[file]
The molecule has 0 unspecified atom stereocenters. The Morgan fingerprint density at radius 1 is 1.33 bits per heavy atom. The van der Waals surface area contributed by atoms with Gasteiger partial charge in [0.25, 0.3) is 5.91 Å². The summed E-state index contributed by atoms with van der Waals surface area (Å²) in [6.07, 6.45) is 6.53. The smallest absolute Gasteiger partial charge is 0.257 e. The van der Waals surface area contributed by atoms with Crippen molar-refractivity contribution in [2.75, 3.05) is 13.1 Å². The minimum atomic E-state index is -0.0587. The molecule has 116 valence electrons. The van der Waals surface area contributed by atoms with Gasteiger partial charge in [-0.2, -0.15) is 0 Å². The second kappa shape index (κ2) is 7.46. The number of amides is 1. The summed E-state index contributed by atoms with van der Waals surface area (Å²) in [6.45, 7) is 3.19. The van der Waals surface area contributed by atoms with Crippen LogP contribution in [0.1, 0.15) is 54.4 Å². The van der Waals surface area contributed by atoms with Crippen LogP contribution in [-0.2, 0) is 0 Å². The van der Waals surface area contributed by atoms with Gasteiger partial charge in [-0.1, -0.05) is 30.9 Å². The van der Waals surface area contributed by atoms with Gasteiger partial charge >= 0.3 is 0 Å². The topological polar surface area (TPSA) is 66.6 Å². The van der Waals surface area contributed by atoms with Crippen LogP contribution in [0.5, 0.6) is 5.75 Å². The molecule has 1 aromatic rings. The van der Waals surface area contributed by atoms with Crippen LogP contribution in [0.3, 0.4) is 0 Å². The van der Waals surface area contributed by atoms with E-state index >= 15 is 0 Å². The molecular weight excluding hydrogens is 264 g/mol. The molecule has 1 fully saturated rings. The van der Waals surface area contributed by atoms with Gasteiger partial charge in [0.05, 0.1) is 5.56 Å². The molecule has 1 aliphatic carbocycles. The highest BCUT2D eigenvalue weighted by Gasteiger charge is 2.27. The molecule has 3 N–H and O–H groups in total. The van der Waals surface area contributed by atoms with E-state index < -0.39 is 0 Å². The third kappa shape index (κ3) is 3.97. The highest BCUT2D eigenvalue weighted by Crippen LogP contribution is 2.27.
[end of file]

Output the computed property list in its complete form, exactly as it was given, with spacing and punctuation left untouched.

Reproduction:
The molecule has 0 unspecified atom stereocenters. The Morgan fingerprint density at radius 1 is 1.33 bits per heavy atom. The van der Waals surface area contributed by atoms with Gasteiger partial charge in [0.25, 0.3) is 5.91 Å². The summed E-state index contributed by atoms with van der Waals surface area (Å²) in [6.07, 6.45) is 6.53. The smallest absolute Gasteiger partial charge is 0.257 e. The van der Waals surface area contributed by atoms with Crippen molar-refractivity contribution in [2.75, 3.05) is 13.1 Å². The minimum atomic E-state index is -0.0587. The molecule has 116 valence electrons. The van der Waals surface area contributed by atoms with Gasteiger partial charge in [-0.2, -0.15) is 0 Å². The second kappa shape index (κ2) is 7.46. The number of amides is 1. The summed E-state index contributed by atoms with van der Waals surface area (Å²) in [6.45, 7) is 3.19. The van der Waals surface area contributed by atoms with Crippen LogP contribution in [0.1, 0.15) is 54.4 Å². The van der Waals surface area contributed by atoms with Crippen LogP contribution in [-0.2, 0) is 0 Å². The van der Waals surface area contributed by atoms with Gasteiger partial charge in [-0.1, -0.05) is 30.9 Å². The van der Waals surface area contributed by atoms with Gasteiger partial charge >= 0.3 is 0 Å². The topological polar surface area (TPSA) is 66.6 Å². The van der Waals surface area contributed by atoms with Crippen LogP contribution in [0.5, 0.6) is 5.75 Å². The molecule has 1 aromatic rings. The van der Waals surface area contributed by atoms with Crippen LogP contribution in [0.3, 0.4) is 0 Å². The van der Waals surface area contributed by atoms with E-state index >= 15 is 0 Å². The molecular weight excluding hydrogens is 264 g/mol. The molecule has 1 fully saturated rings. The van der Waals surface area contributed by atoms with Gasteiger partial charge in [0.05, 0.1) is 5.56 Å². The molecule has 1 aliphatic carbocycles. The highest BCUT2D eigenvalue weighted by Gasteiger charge is 2.27. The molecule has 3 N–H and O–H groups in total. The van der Waals surface area contributed by atoms with E-state index < -0.39 is 0 Å². The third kappa shape index (κ3) is 3.97. The highest BCUT2D eigenvalue weighted by Crippen LogP contribution is 2.27.